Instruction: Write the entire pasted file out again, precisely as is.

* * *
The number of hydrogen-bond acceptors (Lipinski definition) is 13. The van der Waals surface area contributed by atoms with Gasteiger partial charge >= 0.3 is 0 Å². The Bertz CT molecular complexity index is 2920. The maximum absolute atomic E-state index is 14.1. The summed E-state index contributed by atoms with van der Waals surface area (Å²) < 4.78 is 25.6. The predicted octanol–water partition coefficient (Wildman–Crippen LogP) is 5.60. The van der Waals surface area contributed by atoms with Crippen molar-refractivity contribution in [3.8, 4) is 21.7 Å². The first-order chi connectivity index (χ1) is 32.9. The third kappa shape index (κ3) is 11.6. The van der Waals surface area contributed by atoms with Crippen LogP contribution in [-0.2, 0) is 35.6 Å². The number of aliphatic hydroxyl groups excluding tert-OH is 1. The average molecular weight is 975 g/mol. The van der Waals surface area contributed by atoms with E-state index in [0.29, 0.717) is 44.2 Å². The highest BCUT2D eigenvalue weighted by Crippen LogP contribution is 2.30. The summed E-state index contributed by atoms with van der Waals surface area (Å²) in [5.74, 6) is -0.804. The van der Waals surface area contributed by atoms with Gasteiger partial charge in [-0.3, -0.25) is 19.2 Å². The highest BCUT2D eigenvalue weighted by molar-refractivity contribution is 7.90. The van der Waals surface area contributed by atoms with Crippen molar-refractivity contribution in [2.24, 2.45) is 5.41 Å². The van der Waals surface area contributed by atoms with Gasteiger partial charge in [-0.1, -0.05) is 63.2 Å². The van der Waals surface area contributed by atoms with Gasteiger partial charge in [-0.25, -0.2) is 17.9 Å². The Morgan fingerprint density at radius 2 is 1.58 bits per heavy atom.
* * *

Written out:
The number of hydrogen-bond acceptors (Lipinski definition) is 13. The van der Waals surface area contributed by atoms with Gasteiger partial charge >= 0.3 is 0 Å². The Bertz CT molecular complexity index is 2920. The maximum absolute atomic E-state index is 14.1. The summed E-state index contributed by atoms with van der Waals surface area (Å²) < 4.78 is 25.6. The predicted octanol–water partition coefficient (Wildman–Crippen LogP) is 5.60. The van der Waals surface area contributed by atoms with Crippen molar-refractivity contribution in [3.8, 4) is 21.7 Å². The first-order chi connectivity index (χ1) is 32.9. The third kappa shape index (κ3) is 11.6. The van der Waals surface area contributed by atoms with Crippen LogP contribution in [-0.2, 0) is 35.6 Å². The number of aliphatic hydroxyl groups excluding tert-OH is 1. The average molecular weight is 975 g/mol. The van der Waals surface area contributed by atoms with E-state index in [0.29, 0.717) is 44.2 Å². The highest BCUT2D eigenvalue weighted by Crippen LogP contribution is 2.30. The summed E-state index contributed by atoms with van der Waals surface area (Å²) in [5.74, 6) is -0.804. The van der Waals surface area contributed by atoms with Gasteiger partial charge in [-0.3, -0.25) is 19.2 Å². The highest BCUT2D eigenvalue weighted by molar-refractivity contribution is 7.90. The van der Waals surface area contributed by atoms with Crippen molar-refractivity contribution in [2.24, 2.45) is 5.41 Å². The van der Waals surface area contributed by atoms with Gasteiger partial charge in [-0.1, -0.05) is 63.2 Å². The van der Waals surface area contributed by atoms with Gasteiger partial charge in [-0.25, -0.2) is 17.9 Å². The Morgan fingerprint density at radius 2 is 1.58 bits per heavy atom.